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City marshal accepts Kerr County offer

By Judith Pannebaker BCC Editor

Pictured: Bandera City Marshal James "Charlie" Hicks

Popular Bandera City Marshal James "Charlie" Hicks has announced his resignation effective, Friday, Oct. 24. For the next two years, he will be filling an unexpired term of a Kerr County constable.
Although excited to be entering this new phase of his law enforcement career, Hicks clearly viewed the appointment as a double-edged sword. "I love this city and have loved serving its residents, business owners and visitors for the last two years," he said during an interview on Tuesday, Oct. 14.
Hicks found out he had been selected as Kerr County Precinct 2 Constable earlier on Oct. 14. "There were three applicants and we had our final interviews today in an executive session with the Kerr County Commissioners," he said. "After reconvening in open session, they selected me unanimously." Hicks will replace Constable Joel Ayala, who resigned in September due to ill health.
During an earlier interview for the position, Hicks met with a committee comprised of the Kerr County officials, including Ayala, Precinct 2 Commissioner Tom Moser, the human resources director and Sheriff "Rusty" Hierholtzer.
"I'll serve for two years and then have to run for re-election in 2016," Hicks explained. That, however, should not pose a problem for the veteran law enforcement officer. Hicks has lived in the precinct for 15 to 16 years. Additionally, he served as a deputy with the Kerr County Sheriff's Office for 15 years and then as interim sheriff from 1999-2000.
Prior to accepting the position as city marshal, he was chief deputy at the Bandera County Sheriff's Office.
A 26-year law enforcement veteran, Hicks holds a Masters Peace Officers Certification and is a certified law enforcement instructor. At one time, he was also certified to serve civil processes for the Texas Supreme Court.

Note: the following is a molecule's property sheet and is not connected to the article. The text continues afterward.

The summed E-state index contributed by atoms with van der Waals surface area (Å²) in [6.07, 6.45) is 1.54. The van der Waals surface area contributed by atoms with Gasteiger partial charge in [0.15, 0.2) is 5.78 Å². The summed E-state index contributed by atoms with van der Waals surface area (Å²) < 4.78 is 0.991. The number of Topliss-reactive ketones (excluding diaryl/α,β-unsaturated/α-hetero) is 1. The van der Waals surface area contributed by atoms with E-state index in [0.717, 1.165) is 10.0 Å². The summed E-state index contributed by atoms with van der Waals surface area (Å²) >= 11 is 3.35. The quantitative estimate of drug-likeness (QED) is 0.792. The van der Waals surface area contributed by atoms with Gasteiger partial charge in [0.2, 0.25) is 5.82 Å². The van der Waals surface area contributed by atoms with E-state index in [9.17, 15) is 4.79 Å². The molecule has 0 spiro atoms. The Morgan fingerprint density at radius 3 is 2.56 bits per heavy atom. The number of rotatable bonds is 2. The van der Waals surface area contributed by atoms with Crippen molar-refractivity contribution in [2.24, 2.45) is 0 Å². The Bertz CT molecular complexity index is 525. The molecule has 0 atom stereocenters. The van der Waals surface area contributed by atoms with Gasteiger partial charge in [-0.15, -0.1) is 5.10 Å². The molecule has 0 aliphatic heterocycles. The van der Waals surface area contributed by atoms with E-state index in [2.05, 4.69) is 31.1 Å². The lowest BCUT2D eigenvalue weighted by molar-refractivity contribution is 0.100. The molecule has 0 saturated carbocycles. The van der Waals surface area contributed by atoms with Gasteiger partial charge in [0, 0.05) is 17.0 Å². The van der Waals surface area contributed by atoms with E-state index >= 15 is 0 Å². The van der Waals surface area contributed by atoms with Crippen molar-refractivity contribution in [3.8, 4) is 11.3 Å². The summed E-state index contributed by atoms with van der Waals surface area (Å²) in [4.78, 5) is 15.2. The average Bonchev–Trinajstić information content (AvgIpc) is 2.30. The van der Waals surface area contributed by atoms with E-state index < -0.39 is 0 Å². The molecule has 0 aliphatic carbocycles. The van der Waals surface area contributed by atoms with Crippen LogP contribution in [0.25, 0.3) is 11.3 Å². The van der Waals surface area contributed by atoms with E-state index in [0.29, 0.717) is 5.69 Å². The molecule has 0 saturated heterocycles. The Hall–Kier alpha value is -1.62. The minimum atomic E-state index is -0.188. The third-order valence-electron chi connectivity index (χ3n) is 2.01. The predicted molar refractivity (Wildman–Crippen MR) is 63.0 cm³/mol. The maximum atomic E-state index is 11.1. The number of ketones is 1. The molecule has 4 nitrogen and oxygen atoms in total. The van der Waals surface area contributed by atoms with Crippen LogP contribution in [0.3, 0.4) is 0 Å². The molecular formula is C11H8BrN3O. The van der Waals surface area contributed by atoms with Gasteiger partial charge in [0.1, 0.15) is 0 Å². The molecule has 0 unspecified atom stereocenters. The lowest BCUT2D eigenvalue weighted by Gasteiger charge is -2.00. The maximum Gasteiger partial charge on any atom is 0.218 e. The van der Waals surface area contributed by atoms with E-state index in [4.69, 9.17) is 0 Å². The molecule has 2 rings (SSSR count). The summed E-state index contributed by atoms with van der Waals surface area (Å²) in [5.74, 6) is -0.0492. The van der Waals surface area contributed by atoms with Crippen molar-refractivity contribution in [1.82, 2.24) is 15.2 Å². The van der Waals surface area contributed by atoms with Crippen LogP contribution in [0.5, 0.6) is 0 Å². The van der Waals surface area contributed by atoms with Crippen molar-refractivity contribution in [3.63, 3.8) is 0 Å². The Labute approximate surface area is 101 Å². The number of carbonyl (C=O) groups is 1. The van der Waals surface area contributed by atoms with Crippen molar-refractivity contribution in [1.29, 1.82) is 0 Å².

On Wednesday, Oct. 15, Hicks sent what became his final email blast, writing, in part: "I want to take this opportunity to thank everyone for your support of the Bandera Marshal's Office. I hope as your marshal I have proven to you that it is possible to have both friendly and professional law enforcement. I have thoroughly enjoyed by time serving here and I will always remember this city and its people."
Hicks also noted, "If I can ever be of service to any of you, just jump right over the county line and look me up." He will be sworn in during the Monday, Oct. 27, meeting of the Kerr County Commissioners Court.
When asked to recall his most noteworthy achievement during his tenure in the City of Bandera, Hicks echoed his email statement. "As my greatest accomplishment, I consider bringing trust, respect and professionalism back to law enforcement in the city I have grown to love so much," he said.
When asked if he would ask city council to allow him to keep his marshal's badge, Hicks indicated he would not, saying, "All I'm taking with me are my pride and integrity. Everything else belongs to the city."